Search help

CONTENTS:

Basic search
Words and phrases

Phrase proximity search

Wildcard searches: ? *
Boolean Operators: AND, OR, NOT...
Grouping terms to form Sub-Queries

Fuzzy search

Searching in annotations field only

 

Basic search 

A basic search will use the key term entered to search through a number of metadata fields associated to each archived record and return results on a hit list page.

To perform a basic search:

  1. Enter a search term into the search bar at the top of any FINA Digital Broadcast Archive page.
  2. Press the search icon or hit return on your keyboard to perform the search query.
  3. The results will be returned on a search results page.
  4. Filter the results by selecting the fields (Content Type, City, Event Year and Event Name) on the right side of the page. 
  5. Use the 'Sort by' drop down filter at the top of the page to display the results according to the relevant options. 
  6. Use the paginated numbering system (1,2,3,5 etc) and the 'Next' and 'Last' links at the top and bottom of the page to browse more pages if more than one page of results is retrieved.

Words and phrases

Search for a single word by typing that word in the search window and clicking 'Search'

Search for a phrase or a group of words by surrounding the phrase with double quotes e.g.  "Katinka Hosszu"

 

Phrase proximity search

To find words within a specific distance away from a phrase or a proximity search, use the tilde, "~", symbol at the end of a Phrase. For example to search for a "apache" and "jakarta" within 10 words of each other in a document use the search:

"jakarta apache"~10

Clicking 'Jump To' in the desired file will show the search term in the filter box for the annotations,

removing the ~10 from text in the filter box will give the valid hits.

 

Wildcard searches

?   is a single character wildcard.    te?t would match both test and text.

*   is a multiple character wildcard.   *tes* would match test, testing, and tester.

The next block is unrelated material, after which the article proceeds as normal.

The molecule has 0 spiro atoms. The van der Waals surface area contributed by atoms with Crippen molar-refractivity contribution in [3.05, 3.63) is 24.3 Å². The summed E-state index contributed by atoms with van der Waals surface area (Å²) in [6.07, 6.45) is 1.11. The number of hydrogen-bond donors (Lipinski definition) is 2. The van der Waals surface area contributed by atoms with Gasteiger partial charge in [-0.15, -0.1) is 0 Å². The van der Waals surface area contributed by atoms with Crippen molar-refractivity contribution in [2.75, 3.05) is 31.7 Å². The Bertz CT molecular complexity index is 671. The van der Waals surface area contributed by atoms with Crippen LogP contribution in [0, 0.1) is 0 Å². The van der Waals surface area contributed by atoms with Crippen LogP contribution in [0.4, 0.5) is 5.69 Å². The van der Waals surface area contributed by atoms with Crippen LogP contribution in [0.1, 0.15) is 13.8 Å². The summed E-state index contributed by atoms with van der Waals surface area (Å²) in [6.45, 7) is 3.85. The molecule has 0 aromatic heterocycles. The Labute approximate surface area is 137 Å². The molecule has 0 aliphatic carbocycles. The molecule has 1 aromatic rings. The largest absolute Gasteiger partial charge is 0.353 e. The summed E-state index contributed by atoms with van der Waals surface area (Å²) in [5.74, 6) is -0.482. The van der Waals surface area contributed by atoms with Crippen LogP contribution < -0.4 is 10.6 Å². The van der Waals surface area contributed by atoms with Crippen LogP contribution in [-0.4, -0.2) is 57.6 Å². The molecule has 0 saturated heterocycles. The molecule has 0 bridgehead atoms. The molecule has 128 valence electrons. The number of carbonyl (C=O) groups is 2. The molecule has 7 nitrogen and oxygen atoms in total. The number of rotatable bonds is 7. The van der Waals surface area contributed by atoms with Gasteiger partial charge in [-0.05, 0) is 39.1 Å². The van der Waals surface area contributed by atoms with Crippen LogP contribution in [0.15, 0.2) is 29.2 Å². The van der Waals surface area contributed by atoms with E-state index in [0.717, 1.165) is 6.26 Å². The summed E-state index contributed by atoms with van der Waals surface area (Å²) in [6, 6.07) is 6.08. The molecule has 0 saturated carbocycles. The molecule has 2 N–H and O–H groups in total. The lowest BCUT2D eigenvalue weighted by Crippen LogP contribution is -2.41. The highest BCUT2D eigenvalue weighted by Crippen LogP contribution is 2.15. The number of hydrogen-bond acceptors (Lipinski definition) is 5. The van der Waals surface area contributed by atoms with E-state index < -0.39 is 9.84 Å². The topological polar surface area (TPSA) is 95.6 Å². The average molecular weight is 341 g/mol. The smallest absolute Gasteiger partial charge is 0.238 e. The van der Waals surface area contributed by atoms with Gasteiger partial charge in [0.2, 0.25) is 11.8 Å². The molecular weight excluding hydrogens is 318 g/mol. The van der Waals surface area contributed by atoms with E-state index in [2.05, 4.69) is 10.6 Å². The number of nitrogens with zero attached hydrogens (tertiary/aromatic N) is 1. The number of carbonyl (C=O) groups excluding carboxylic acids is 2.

Typing  * in the search field returns all files.


You can use wildcard characters in the middle of a term. For example:

te*t   would match test and text.

*est   would match pest and test.

 

Boolean Operators

OR     either (or both) terms are present for a match

AND   both terms on either side of the operator must be present for a match

NOT    the following term will not be present in the search

 

To search for files that contain either "thomas daley" or just "daley," use the query:

"thomas daley" OR daley

 

The Boolean Operator +

The + symbol (also known as the "required" operator) requires that the term after the + symbol exist somewhere in a field in at least one file in order for the query to return a match.

For example, to search for files that must contain "jakarta" and that may or may not contain "lucene," use the following query:

+jakarta lucene

 

The Boolean Operator AND

The AND operator matches files where both terms exist anywhere in the text of a single file. 

To search for files that contain "jakarta apache" and "Apache Lucene," use either of the following queries:

"jakarta apache" AND "Apache Lucene"

 

The Boolean Operator NOT

The NOT operator excludes documents that contain the term after NOT.

The following queries search for documents that contain the phrase "jakarta apache" but do not contain the phrase "Apache Lucene":

"jakarta apache" NOT "Apache Lucene"

 

The Boolean Operator -

The - symbol or "prohibit" operator excludes files that contain the term after the - symbol.

For example, to search for files that contain "jakarta apache" but not "Apache Lucene," use the following query:

"jakarta apache" -"Apache Lucene"

 

Grouping Terms to Form Sub-Queries

Use parentheses to group clauses to form sub-queries. This can be very useful if you want to control the Boolean logic for a query.

The query below searches for either "jakarta" or "apache" and "website":

(jakarta OR apache) AND website

 

Fuzzy search operator ~

To perform a fuzzy search, that delivers results near the term searched for, use the ~ symbol. 

~ followed by a number determines the number of change steps in the search range from the original term searched for.

For example, Daley~2 will give results for Haley, Daley, Riley, Dale, Hale, etc.

 

Searching in annotations field only

To only search for a term in the annotations field use:  annotations:term   in the search window.

For example:  annotations:50m  will only show files with 50m in the annotations field.

searching for: -annotations:50m will only show files NOT containing 50m in the annotations field.